Research in global health emergencies
- To consider, in the light of recent developments, how research may ethically be conducted in global health emergencies, and how it may most appropriately be integrated into the wider response to such emergencies.
- To consider, in particular:
- the implications of the recognition that undertaking research can be an integral and necessary part of response to a global health emergency;
- the role of affected populations in shaping the role of research in emergency response, including recognising the potential for diverse views within those populations;
- the circumstances in which research activities during an emergency may offer the prospect of direct health benefit to participants, and the implications of this for ethical conduct of the research;
- whether there are circumstances in which the standard ethical requirements for the scrutiny and conduct of research should differ in emergencies; and if so, in what way, and with what justification;
- the ethical implications of the criteria for declaring a situation to constitute a ‘global health emergency’, and the implications for action before and after the period of the declared emergency if different ethical requirements are held to apply during emergencies; and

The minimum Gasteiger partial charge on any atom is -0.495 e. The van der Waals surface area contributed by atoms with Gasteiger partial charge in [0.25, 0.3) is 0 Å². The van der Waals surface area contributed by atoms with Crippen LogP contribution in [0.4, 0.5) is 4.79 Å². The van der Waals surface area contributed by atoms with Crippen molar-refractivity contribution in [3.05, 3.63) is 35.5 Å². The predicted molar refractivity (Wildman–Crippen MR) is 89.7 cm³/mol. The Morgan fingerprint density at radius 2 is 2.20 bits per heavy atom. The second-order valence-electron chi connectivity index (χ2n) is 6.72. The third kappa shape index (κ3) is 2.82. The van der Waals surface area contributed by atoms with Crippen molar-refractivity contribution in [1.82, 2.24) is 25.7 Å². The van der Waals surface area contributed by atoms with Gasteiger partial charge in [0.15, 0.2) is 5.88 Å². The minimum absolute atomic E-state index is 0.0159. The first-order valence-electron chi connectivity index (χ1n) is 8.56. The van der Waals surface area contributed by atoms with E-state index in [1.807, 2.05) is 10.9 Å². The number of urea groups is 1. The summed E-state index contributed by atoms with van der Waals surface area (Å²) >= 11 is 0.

- the responsibilities of multiple stakeholders including research funders, the pharmaceutical industry and their insurers, non-profit organisations, intergovernmental bodies, and governments the diverse nature of what might constitute a global health emergency, including disease outbreaks, natural or industrial disasters, conflict, and widespread drug resistance;
- In considering the issues above, to take into account:
- the speed of innovation in research and research methods; and
- the nature of national obligations to assist those beyond their borders.
- To write a report and make recommendations to improve the contribution that ethically conducted research may make to emergency response in the future.